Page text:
We can blame it on everything we've seen on TV, but as women, most of us make the mistake of assuming that heart attacks only happen to men. But you might be shocked to learn that heart disease remains the leading cause of death for both men and women in the U.S.
According to the CDC, heart disease fatalities affect men and women equally. And even worse, almost two-thirds of the women who die suddenly from heart disease don't experience any previous symptoms. This "silent killer" is responsible for roughly one in four female deaths.
According to Dr. William Daniel, leading cardiologist and chief medical officer of software provider Emerge Clinical Solutions, heart disease is even more dangerous to women because symptoms of a heart attack are often different for women than men. Worse, most women don’t know the symptoms or attribute warning signs to stress or general fatigue. Knowing the signs of an attack, says Dr. Daniel, is the first major step toward preventing heart attacks from being America’s No. 1 killer in women.
Chest pain may seem like an obvious symptom of heart attack, but in reality symptoms are much more subtle and easy to ignore. We’ve all seen Hollywood heart attacks involving dramatic chest-clutching and sudden collapse, but for women, symptoms can be anything from discomfort that feels like bad indigestion to pain in the arm to breathlessness. Before you learn about the symptoms, it’s important to erase assumptions that a heart attack is always a chest-pounding, keeling-over movie melodrama.
Everyone feels a little tired now and then. But even though we learn to write off fatigue as a sign of not sleeping enough, fighting a cold, overexertion or a reaction to a new medicine, feeling drowsy nonstop could mean something bigger. Unusual or extreme fatigue shouldn’t be ignored, says Dr. Daniel. It may be an early warning sign of heart disease or an impending heart attack. One recent study by the National Institutes of Health (NIH) found that more than 70 percent of women surveyed experienced marked fatigue in the days or weeks prior to their heart attacks.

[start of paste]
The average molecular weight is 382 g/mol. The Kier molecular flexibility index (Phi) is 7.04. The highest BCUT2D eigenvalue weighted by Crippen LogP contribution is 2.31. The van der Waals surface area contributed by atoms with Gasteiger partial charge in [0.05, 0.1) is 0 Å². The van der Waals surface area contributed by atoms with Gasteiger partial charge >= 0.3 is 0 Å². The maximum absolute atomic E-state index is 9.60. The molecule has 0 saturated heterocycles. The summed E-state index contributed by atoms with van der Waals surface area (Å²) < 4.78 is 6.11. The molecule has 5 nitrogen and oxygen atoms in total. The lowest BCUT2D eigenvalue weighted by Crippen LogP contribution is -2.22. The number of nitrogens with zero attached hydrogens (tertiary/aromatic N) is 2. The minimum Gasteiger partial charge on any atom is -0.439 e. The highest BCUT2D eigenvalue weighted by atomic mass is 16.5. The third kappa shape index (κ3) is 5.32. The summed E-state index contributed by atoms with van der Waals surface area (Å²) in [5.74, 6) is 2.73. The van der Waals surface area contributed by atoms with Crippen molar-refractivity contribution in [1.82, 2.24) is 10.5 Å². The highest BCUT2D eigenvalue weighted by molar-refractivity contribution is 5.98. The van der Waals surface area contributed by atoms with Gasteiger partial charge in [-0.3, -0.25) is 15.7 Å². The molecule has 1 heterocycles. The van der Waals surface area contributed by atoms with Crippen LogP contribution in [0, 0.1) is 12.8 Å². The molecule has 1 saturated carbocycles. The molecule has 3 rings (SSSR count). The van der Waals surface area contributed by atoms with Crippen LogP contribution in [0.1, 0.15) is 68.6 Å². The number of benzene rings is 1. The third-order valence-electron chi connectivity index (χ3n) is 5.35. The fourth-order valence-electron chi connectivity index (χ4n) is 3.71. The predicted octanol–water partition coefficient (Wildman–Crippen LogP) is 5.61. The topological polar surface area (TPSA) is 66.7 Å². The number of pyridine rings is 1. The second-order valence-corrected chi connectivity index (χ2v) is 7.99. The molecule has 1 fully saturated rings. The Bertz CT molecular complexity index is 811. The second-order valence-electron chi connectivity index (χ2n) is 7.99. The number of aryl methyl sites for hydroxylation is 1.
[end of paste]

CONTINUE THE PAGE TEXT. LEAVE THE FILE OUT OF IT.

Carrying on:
Everyone experiences problems sleeping now and then because of stress, but chronic trouble sleeping might be caused by more than everyday exertion. If you’ve noticed unusual or prolonged disturbances in your regular sleep patterns, it’s smart to visit your doctor. The NIH study showed almost half of women who recently had a heart attack had sleep disturbances or unexplained insomnia in the days or weeks before the attack.
Some women may take on a gray pallor before or while having a heart attack. If your complexion is suddenly dull, call a doctor before you dial the esthetician. Cold and clammy skin or appearing severely ill can be another sign.
We’ve all been through the flu, but many women write off heart attacks as just that. Women may experience shortness of breath for no obvious reason, unusual upper-back pressure, dizziness, lightheadedness, nausea, vomiting or fainting.
Even though signs of heart attack can be subtle in women, the good news is that heart disease is preventable. To better understand your body and risks, schedule an appointment with your health care provider to discuss your history. Try to move around a little more every day as well, since even walking 30 minutes a day can lower the risk of heart attack. If you think you might be having a heart attack, dial 911, sit or lie down, and chew an uncoated aspirin immediately. Even if it turns out not to be a heart attack, it’s better to be prepared. Once a heart attack starts, every minute counts.
The bottom line, says Dr. Daniel: Don’t ignore how you feel. If you know something isn’t right, you can’t expect symptoms to just go away. Even though women often put themselves last after taking care of others, it’s important to pay attention to your body’s signals and trust your instincts. Women may experience warning signs up to a month before an attack, which means they have a valuable internal warning system when something isn’t right. The true trick to preventing a heart attack is taking preventative measures like exercising and eating well, but most of all, listening to your body.
Originally published Feb. 2013. Updated May 2016.
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